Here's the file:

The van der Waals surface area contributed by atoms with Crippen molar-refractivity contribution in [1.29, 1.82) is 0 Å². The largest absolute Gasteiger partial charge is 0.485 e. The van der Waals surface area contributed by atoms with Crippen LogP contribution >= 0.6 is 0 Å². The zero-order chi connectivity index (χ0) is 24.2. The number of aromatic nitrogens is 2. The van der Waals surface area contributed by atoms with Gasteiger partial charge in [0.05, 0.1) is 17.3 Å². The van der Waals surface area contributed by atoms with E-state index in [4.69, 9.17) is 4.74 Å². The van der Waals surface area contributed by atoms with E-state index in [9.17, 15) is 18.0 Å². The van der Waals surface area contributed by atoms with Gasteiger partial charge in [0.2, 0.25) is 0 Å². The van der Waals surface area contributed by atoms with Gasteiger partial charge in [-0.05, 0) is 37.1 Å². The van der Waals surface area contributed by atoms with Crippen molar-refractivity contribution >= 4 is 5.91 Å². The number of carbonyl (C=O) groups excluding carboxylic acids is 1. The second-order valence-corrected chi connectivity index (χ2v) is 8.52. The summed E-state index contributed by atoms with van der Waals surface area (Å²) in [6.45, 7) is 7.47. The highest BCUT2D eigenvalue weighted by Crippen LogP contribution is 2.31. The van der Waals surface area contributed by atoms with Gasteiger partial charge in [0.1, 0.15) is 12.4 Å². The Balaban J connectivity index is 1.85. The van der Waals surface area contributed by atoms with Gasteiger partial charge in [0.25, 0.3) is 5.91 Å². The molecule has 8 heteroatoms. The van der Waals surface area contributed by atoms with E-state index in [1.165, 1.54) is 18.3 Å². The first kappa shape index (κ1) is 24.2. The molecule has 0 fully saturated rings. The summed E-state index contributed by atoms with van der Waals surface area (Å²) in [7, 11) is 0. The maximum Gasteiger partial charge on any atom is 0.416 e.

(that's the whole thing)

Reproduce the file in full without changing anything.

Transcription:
The van der Waals surface area contributed by atoms with Crippen molar-refractivity contribution in [1.29, 1.82) is 0 Å². The largest absolute Gasteiger partial charge is 0.485 e. The van der Waals surface area contributed by atoms with Crippen LogP contribution >= 0.6 is 0 Å². The zero-order chi connectivity index (χ0) is 24.2. The number of aromatic nitrogens is 2. The van der Waals surface area contributed by atoms with Gasteiger partial charge in [0.05, 0.1) is 17.3 Å². The van der Waals surface area contributed by atoms with E-state index in [4.69, 9.17) is 4.74 Å². The van der Waals surface area contributed by atoms with E-state index in [9.17, 15) is 18.0 Å². The van der Waals surface area contributed by atoms with Gasteiger partial charge in [0.2, 0.25) is 0 Å². The van der Waals surface area contributed by atoms with Gasteiger partial charge in [-0.05, 0) is 37.1 Å². The van der Waals surface area contributed by atoms with Crippen molar-refractivity contribution >= 4 is 5.91 Å². The number of carbonyl (C=O) groups excluding carboxylic acids is 1. The second-order valence-corrected chi connectivity index (χ2v) is 8.52. The summed E-state index contributed by atoms with van der Waals surface area (Å²) in [6.45, 7) is 7.47. The highest BCUT2D eigenvalue weighted by Crippen LogP contribution is 2.31. The van der Waals surface area contributed by atoms with Gasteiger partial charge in [0.1, 0.15) is 12.4 Å². The Balaban J connectivity index is 1.85. The van der Waals surface area contributed by atoms with Gasteiger partial charge in [0.25, 0.3) is 5.91 Å². The molecule has 8 heteroatoms. The van der Waals surface area contributed by atoms with E-state index in [1.165, 1.54) is 18.3 Å². The first kappa shape index (κ1) is 24.2. The molecule has 0 fully saturated rings. The summed E-state index contributed by atoms with van der Waals surface area (Å²) in [7, 11) is 0. The maximum Gasteiger partial charge on any atom is 0.416 e.